Mean-Shift Tracking for Surveillance Applications Using Thermal and Visible Band Data Fusion

Beyan C., Temizel A.

Conference on Airborne Intelligence, Surveillance, Reconnaissance (ISR) Systems and Applications VIII, Florida, United States Of America, 27 - 28 April 2011, vol.8020 identifier identifier

  • Publication Type: Conference Paper / Full Text
  • Volume: 8020
  • Doi Number: 10.1117/12.882838
  • City: Florida
  • Country: United States Of America
  • Middle East Technical University Affiliated: Yes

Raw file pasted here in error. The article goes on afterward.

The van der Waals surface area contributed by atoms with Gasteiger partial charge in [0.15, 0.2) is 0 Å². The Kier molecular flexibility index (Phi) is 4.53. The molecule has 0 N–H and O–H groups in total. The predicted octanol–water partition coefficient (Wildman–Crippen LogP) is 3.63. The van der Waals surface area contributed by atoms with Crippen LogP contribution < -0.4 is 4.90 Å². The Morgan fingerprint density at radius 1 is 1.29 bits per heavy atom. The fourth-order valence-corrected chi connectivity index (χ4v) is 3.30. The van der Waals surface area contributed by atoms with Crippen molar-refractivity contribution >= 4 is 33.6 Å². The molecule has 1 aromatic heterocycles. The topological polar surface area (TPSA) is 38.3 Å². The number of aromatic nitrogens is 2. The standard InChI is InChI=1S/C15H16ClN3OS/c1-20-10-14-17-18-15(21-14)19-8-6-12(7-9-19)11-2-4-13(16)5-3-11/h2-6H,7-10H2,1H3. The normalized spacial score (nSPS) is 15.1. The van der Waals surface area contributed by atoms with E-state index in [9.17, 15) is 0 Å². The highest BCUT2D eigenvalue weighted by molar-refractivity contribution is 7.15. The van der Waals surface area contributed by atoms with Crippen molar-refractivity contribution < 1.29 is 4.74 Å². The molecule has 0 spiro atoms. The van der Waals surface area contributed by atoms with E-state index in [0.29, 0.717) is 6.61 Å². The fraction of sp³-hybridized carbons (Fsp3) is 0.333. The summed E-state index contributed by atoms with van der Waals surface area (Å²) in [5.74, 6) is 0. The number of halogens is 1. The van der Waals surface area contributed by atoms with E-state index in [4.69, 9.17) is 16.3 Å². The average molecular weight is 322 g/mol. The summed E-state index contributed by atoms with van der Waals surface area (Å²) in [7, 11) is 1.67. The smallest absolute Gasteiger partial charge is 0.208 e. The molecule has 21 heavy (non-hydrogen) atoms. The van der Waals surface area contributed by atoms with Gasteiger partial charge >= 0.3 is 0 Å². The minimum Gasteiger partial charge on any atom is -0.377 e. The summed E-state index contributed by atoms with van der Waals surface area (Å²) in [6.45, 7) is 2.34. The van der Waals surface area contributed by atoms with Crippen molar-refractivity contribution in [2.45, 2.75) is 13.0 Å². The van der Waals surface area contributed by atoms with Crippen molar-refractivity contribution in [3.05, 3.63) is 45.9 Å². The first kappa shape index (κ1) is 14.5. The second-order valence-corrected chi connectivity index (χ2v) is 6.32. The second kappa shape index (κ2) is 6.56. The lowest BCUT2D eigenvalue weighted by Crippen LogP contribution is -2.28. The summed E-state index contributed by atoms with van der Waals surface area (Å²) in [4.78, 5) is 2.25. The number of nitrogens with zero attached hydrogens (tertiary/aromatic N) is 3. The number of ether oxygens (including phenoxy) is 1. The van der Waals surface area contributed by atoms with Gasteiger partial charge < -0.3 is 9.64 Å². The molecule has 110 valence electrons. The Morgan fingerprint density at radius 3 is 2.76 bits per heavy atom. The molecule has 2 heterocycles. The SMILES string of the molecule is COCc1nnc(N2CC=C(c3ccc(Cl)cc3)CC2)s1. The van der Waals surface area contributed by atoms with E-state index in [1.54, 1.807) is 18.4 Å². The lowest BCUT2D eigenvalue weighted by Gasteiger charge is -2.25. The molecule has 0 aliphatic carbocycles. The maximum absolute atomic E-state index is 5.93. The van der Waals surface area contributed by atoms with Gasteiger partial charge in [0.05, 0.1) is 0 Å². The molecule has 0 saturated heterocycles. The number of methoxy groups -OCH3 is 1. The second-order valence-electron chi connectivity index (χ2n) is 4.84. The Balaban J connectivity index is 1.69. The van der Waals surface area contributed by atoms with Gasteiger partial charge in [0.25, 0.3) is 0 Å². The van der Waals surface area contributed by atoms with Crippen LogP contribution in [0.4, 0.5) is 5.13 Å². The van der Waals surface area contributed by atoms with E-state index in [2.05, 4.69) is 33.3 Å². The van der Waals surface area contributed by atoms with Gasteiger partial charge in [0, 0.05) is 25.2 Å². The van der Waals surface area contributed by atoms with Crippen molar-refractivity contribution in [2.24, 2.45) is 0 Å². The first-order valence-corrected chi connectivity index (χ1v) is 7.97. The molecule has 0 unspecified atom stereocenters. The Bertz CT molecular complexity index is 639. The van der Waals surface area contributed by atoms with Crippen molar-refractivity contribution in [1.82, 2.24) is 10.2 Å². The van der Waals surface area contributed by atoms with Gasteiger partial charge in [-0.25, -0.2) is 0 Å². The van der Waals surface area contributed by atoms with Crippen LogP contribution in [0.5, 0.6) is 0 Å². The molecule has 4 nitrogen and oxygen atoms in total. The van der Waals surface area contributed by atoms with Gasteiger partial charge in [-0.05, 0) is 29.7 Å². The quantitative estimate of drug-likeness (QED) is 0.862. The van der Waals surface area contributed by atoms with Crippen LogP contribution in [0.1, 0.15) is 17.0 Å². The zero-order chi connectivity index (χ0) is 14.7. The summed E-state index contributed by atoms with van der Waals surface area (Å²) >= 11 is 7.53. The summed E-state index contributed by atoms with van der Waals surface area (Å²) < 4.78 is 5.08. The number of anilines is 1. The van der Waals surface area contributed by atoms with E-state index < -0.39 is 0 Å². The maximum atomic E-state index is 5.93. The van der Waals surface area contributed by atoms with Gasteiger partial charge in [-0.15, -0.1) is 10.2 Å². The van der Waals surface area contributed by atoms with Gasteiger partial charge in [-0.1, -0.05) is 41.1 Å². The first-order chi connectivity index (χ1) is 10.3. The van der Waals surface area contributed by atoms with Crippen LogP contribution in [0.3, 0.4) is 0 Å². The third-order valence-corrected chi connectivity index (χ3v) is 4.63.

Separate tracking of objects such as people and the luggages they carry is important for video surveillance applications as it would allow making higher level inferences and timely detection of potential threats. However, this is a challenging problem and in the literature, people and objects they carry are tracked as a single object. In this study, we propose using thermal imagery in addition to the visible band imagery for tracking in indoor applications (such as airports, metro or railway stations). We use adaptive background modeling in association with mean-shift tracking for fully automatic tracking. Trackers are refreshed using the background model to handle occlusion and split and to detect newly emerging objects as well as objects that leave the scene. Visible and thermal domain tracking information are fused to allow tracking of people and the objects they carry separately using their heat signatures. By using the trajectories of these objects, interactions between them could be deduced and potential threats such as abandoning of an object by a person could be detected in real-time. Better tracking performance is also achieved compared to using a single modality as thermal reflection and halo effect which adversely affect tracking are eliminated by the complementing visible band data. The proposed method has been tested on videos containing various scenarios. The experimental results show that the presented method is effective for separate tracking of objects such as people and their belongings and for detecting the interactions in the presence of occlusions.